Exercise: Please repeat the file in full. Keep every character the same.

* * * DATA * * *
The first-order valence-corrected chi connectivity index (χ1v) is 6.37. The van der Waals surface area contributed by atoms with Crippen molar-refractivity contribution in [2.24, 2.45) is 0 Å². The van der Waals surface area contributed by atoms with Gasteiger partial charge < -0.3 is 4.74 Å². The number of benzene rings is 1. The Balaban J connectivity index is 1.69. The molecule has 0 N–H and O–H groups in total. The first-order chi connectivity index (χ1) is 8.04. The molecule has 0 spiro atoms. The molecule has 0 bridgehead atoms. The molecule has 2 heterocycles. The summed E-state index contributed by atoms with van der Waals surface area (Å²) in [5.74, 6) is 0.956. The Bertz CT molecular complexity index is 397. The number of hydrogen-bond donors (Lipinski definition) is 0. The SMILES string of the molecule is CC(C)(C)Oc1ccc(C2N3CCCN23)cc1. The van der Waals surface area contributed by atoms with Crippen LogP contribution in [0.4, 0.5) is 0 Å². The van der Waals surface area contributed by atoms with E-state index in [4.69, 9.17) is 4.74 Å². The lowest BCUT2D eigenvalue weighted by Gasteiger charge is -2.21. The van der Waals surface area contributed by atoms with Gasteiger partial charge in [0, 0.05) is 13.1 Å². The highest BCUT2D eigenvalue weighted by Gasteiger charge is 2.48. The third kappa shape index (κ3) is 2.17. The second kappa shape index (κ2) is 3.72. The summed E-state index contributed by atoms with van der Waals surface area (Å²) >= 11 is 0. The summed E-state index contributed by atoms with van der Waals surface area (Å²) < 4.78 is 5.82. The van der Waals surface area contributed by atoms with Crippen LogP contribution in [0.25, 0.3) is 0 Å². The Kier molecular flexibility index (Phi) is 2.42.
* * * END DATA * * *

The first-order valence-corrected chi connectivity index (χ1v) is 6.37. The van der Waals surface area contributed by atoms with Crippen molar-refractivity contribution in [2.24, 2.45) is 0 Å². The van der Waals surface area contributed by atoms with Gasteiger partial charge < -0.3 is 4.74 Å². The number of benzene rings is 1. The Balaban J connectivity index is 1.69. The molecule has 0 N–H and O–H groups in total. The first-order chi connectivity index (χ1) is 8.04. The molecule has 0 spiro atoms. The molecule has 0 bridgehead atoms. The molecule has 2 heterocycles. The summed E-state index contributed by atoms with van der Waals surface area (Å²) in [5.74, 6) is 0.956. The Bertz CT molecular complexity index is 397. The number of hydrogen-bond donors (Lipinski definition) is 0. The SMILES string of the molecule is CC(C)(C)Oc1ccc(C2N3CCCN23)cc1. The van der Waals surface area contributed by atoms with Crippen LogP contribution in [0.4, 0.5) is 0 Å². The van der Waals surface area contributed by atoms with E-state index in [4.69, 9.17) is 4.74 Å². The lowest BCUT2D eigenvalue weighted by Gasteiger charge is -2.21. The van der Waals surface area contributed by atoms with Gasteiger partial charge in [0, 0.05) is 13.1 Å². The highest BCUT2D eigenvalue weighted by Gasteiger charge is 2.48. The third kappa shape index (κ3) is 2.17. The second kappa shape index (κ2) is 3.72. The summed E-state index contributed by atoms with van der Waals surface area (Å²) >= 11 is 0. The summed E-state index contributed by atoms with van der Waals surface area (Å²) < 4.78 is 5.82. The van der Waals surface area contributed by atoms with Crippen LogP contribution in [0.25, 0.3) is 0 Å². The Kier molecular flexibility index (Phi) is 2.42.